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New Zealand Chamber of Commerce in Hong Kong

New Zealand Chamber of
Commerce in Hong Kong
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Wan Chai, Hong Kong
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As well as the delta itself, the term Greater Bay Area refers to the dense network of cities that covers nine prefectures of the province of Guangdong, namely Guangzhou, Shenzhen, Zhuhai, Dongguan, Zhongshan, Foshan, Huizhou, Jiangmen and Zhaoqing, and the SARs of Hong Kong and Macau. The 2010/2011 State of the World Cities report, published by the United Nations Human Settlements Programme, estimates the population of the delta region at 120 million people; it is rapidly urbanising.


The eastern side of the GBA (Shenzhen, Dongguan) is the most developed economically and polluted. The western areas (Foshan, Zhuhai, Zhongshan, Jiangmen) are open for development. New transport links between Hong Kong, Macau and Zhuhai in the GBA are expected to open up new areas for development, further integrate the cities, and facilitate trade within the region. The new 50-kilometre Hong Kong-Zhuhai-Macau Bridge is the longest in the world.


The Greater Bay Area has become the world's workshop and is a major manufacturing base for products such as electronic products (such as watches and clocks), toys, garments and textiles, plastic products, and a range of other goods. Much of this output is invested by foreign entities and is geared for the export market. The Greater Bay Area accounts for approximately one third of China's trade value.


Private-owned enterprises have developed quickly in the Greater Bay Area and are playing an ever-growing role in the region's economy, particularly after year 2000 when the development environment for private-owned enterprises was greatly relaxed.


Guangzhou Shenzhen Dongguan Foshan Jiangmen Huizhou Zhongshan Zhuhai Hong Kong Macau

Acknowledgement:  This information sourced and adapted from: Wikipedia

This website is owned by the New Zealand Chamber of Commerce in Hong Kong Copyright (c) 2007-2019 This page updated May 2019

Details on each city located in the Greater Bay Area are available via the following links:

 Greater Bay Area (GBA)

The Greater Bay  Area (GBA) in Guangdong province, People's Republic of China is the low-lying area surrounding the Pearl River estuary where the Pearl River flows into the South China Sea.

It is one of the most densely urbanised regions in the world and one of the main hubs of China's economic growth.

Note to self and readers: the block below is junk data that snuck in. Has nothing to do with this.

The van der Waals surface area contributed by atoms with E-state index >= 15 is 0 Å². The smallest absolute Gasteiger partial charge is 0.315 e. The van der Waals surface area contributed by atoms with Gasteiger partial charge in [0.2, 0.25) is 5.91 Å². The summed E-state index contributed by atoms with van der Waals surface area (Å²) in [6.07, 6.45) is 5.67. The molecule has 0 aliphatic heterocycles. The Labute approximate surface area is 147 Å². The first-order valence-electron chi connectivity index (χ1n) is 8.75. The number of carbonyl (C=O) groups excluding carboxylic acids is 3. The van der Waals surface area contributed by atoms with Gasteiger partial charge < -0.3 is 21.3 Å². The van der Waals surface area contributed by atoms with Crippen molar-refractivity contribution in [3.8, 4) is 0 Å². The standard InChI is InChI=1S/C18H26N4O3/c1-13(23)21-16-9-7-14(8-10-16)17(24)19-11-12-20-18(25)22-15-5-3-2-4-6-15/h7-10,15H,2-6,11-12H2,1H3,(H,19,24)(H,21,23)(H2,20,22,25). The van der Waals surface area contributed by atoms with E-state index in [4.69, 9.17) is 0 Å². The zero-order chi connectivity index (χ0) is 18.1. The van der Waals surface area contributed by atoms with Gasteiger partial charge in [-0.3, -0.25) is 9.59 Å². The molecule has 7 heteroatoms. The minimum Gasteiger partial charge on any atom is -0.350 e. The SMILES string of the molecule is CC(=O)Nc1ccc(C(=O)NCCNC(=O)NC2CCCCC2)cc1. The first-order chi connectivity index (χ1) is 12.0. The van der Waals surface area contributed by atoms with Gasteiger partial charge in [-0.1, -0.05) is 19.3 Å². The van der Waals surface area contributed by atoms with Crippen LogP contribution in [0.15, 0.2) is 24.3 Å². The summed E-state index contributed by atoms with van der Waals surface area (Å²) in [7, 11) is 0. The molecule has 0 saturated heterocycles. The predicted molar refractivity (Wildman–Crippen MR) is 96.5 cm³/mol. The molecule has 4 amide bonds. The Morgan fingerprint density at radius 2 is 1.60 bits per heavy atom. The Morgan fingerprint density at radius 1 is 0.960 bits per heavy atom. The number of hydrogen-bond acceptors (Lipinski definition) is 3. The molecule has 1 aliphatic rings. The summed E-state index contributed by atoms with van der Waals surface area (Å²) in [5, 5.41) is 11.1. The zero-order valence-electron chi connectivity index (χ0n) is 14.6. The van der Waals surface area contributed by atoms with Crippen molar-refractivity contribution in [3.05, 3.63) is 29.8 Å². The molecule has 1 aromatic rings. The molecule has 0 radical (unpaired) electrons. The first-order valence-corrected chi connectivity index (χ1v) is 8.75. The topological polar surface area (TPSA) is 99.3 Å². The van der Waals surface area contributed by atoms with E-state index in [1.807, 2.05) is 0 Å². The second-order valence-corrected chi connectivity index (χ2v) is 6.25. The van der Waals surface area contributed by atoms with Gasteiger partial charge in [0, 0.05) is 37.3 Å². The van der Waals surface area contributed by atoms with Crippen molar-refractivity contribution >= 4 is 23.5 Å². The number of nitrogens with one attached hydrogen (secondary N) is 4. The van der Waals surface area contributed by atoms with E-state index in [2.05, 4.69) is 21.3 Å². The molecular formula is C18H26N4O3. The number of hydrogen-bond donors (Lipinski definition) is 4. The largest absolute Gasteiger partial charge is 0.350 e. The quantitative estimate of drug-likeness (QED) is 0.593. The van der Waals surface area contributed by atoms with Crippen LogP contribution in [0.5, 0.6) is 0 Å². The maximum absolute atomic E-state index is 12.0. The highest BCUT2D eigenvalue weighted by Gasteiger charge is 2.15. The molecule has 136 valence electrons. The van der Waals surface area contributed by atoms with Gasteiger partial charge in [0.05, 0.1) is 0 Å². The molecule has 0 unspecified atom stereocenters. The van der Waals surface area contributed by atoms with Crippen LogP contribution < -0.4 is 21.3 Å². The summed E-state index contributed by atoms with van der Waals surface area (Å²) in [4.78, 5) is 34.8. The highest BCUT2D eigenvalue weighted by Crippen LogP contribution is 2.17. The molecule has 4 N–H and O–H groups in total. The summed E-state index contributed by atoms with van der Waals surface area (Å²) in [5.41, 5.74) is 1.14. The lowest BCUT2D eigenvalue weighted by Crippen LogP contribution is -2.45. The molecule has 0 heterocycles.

This region is often considered an emerging megacity. The GBA is not a megalopolis but rather one rapidly forming megacity, and itself the southern end of a larger megalopolis running along the southern coast of China.

The river delta, is formed by three major rivers, the Xi Jiang (West River), Bei Jiang (North River), and Dong Jiang (East River). The flat lands of the delta are criss-crossed by a network of tributaries and distributaries of the Pearl River.

The Pearl River Delta is actually two alluvial deltas, separated by the core branch of the Pearl River. The Bei Jiang and Xi Jiang converge to flow into the South China Sea and Pearl River in the west, while the Dong Jiang only flows into the Pearl River proper in the east.

The Xi Jiang begins exhibiting delta-like characteristics as far west as Zhaoqing.. After passing through the Lingyang Gorge and converging with the Bei Jiang, the Xi Jiang opens up and flows as far east as Nasha Qu and as far west as Xinhui.

The Bei Jiang enters the delta plains at Qingyuan but doesn't begin to split until near Sanshui. From here the two main distributaries are Tanzhou Shuidao and Shunde Shuidao which form multiple mouths along the west side of the Pearl River's estuary. Two other distributaries, Lubao Yong and Xinan Yong, split from the Bei further north and converge with the Liuxi He to form the main branch of the Pearl River just north of Guangzhou. The other major city in the north section of the delta is Foshan.

The Dong Jiang flows through Huizhou into the delta. It begins diverging northeast of Dongguan into many distributaries, including the Dongguan Shuidao. Distributuares enter the Pearl River as far north as Luogang and as far south as Hu Men (Tiger Gate).

Zhaoqing